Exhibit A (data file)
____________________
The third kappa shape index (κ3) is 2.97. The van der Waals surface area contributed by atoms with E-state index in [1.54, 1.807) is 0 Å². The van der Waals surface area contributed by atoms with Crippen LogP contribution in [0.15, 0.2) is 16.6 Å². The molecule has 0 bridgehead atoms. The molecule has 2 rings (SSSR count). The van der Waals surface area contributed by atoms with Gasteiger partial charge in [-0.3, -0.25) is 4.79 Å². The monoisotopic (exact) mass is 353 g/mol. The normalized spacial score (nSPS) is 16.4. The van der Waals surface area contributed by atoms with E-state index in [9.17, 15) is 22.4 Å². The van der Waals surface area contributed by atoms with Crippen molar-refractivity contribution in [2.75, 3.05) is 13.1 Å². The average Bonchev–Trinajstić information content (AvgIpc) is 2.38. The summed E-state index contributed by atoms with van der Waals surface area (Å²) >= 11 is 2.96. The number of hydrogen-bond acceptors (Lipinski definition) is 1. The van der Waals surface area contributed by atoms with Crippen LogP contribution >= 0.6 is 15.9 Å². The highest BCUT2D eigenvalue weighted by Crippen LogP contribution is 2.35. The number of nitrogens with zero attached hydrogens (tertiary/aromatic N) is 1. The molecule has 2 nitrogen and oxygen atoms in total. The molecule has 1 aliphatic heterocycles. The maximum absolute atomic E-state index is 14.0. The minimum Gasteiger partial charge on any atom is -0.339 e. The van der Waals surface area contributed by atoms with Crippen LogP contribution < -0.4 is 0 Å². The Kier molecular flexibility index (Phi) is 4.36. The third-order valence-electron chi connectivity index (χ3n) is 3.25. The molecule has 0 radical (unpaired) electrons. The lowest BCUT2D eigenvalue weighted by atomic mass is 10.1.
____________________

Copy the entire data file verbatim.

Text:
The third kappa shape index (κ3) is 2.97. The van der Waals surface area contributed by atoms with E-state index in [1.54, 1.807) is 0 Å². The van der Waals surface area contributed by atoms with Crippen LogP contribution in [0.15, 0.2) is 16.6 Å². The molecule has 0 bridgehead atoms. The molecule has 2 rings (SSSR count). The van der Waals surface area contributed by atoms with Gasteiger partial charge in [-0.3, -0.25) is 4.79 Å². The monoisotopic (exact) mass is 353 g/mol. The normalized spacial score (nSPS) is 16.4. The van der Waals surface area contributed by atoms with E-state index in [9.17, 15) is 22.4 Å². The van der Waals surface area contributed by atoms with Crippen molar-refractivity contribution in [2.75, 3.05) is 13.1 Å². The average Bonchev–Trinajstić information content (AvgIpc) is 2.38. The summed E-state index contributed by atoms with van der Waals surface area (Å²) >= 11 is 2.96. The number of hydrogen-bond acceptors (Lipinski definition) is 1. The van der Waals surface area contributed by atoms with Crippen LogP contribution >= 0.6 is 15.9 Å². The highest BCUT2D eigenvalue weighted by Crippen LogP contribution is 2.35. The number of nitrogens with zero attached hydrogens (tertiary/aromatic N) is 1. The molecule has 2 nitrogen and oxygen atoms in total. The molecule has 1 aliphatic heterocycles. The maximum absolute atomic E-state index is 14.0. The minimum Gasteiger partial charge on any atom is -0.339 e. The van der Waals surface area contributed by atoms with Crippen LogP contribution < -0.4 is 0 Å². The Kier molecular flexibility index (Phi) is 4.36. The third-order valence-electron chi connectivity index (χ3n) is 3.25. The molecule has 0 radical (unpaired) electrons. The lowest BCUT2D eigenvalue weighted by atomic mass is 10.1.